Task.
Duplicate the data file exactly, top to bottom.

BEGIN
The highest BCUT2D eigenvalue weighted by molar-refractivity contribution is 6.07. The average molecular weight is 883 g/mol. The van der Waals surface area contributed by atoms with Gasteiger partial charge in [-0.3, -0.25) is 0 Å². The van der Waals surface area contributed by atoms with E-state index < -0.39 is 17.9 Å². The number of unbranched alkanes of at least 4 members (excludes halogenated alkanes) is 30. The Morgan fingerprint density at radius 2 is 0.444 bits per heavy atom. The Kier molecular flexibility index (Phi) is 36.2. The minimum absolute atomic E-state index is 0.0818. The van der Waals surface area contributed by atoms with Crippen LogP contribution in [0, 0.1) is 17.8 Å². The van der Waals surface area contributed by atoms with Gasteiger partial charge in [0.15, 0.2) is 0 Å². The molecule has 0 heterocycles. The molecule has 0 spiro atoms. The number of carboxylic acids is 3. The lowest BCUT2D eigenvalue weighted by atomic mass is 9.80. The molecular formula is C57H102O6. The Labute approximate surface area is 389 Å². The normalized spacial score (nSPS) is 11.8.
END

The highest BCUT2D eigenvalue weighted by molar-refractivity contribution is 6.07. The average molecular weight is 883 g/mol. The van der Waals surface area contributed by atoms with Gasteiger partial charge in [-0.3, -0.25) is 0 Å². The van der Waals surface area contributed by atoms with E-state index < -0.39 is 17.9 Å². The number of unbranched alkanes of at least 4 members (excludes halogenated alkanes) is 30. The Morgan fingerprint density at radius 2 is 0.444 bits per heavy atom. The Kier molecular flexibility index (Phi) is 36.2. The minimum absolute atomic E-state index is 0.0818. The van der Waals surface area contributed by atoms with Crippen LogP contribution in [0, 0.1) is 17.8 Å². The van der Waals surface area contributed by atoms with Gasteiger partial charge in [0.15, 0.2) is 0 Å². The molecule has 0 heterocycles. The molecule has 0 spiro atoms. The number of carboxylic acids is 3. The lowest BCUT2D eigenvalue weighted by atomic mass is 9.80. The molecular formula is C57H102O6. The Labute approximate surface area is 389 Å². The normalized spacial score (nSPS) is 11.8.